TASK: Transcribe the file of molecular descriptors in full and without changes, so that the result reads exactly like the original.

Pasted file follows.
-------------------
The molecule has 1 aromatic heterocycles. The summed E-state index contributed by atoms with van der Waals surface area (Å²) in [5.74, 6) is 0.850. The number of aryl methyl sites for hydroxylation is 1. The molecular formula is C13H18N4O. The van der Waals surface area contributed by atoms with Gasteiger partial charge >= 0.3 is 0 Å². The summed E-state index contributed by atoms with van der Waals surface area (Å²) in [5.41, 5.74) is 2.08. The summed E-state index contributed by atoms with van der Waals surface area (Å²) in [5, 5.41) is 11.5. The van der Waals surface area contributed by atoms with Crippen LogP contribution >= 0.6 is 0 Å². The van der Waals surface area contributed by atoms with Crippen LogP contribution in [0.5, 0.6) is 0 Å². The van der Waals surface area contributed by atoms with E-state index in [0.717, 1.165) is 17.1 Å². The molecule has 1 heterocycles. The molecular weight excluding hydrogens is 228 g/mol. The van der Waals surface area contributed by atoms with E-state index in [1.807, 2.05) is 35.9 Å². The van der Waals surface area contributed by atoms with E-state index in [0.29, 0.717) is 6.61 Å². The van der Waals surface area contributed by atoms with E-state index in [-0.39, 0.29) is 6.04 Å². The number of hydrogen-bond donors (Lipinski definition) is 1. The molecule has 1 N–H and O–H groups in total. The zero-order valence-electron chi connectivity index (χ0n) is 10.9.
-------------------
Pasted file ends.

The molecule has 1 aromatic heterocycles. The summed E-state index contributed by atoms with van der Waals surface area (Å²) in [5.74, 6) is 0.850. The number of aryl methyl sites for hydroxylation is 1. The molecular formula is C13H18N4O. The van der Waals surface area contributed by atoms with Gasteiger partial charge >= 0.3 is 0 Å². The summed E-state index contributed by atoms with van der Waals surface area (Å²) in [5.41, 5.74) is 2.08. The summed E-state index contributed by atoms with van der Waals surface area (Å²) in [5, 5.41) is 11.5. The van der Waals surface area contributed by atoms with Crippen LogP contribution >= 0.6 is 0 Å². The van der Waals surface area contributed by atoms with Crippen LogP contribution in [0.5, 0.6) is 0 Å². The van der Waals surface area contributed by atoms with E-state index in [0.717, 1.165) is 17.1 Å². The molecule has 1 heterocycles. The molecular weight excluding hydrogens is 228 g/mol. The van der Waals surface area contributed by atoms with E-state index in [1.807, 2.05) is 35.9 Å². The van der Waals surface area contributed by atoms with E-state index in [0.29, 0.717) is 6.61 Å². The van der Waals surface area contributed by atoms with E-state index in [-0.39, 0.29) is 6.04 Å². The number of hydrogen-bond donors (Lipinski definition) is 1. The molecule has 1 N–H and O–H groups in total. The zero-order valence-electron chi connectivity index (χ0n) is 10.9.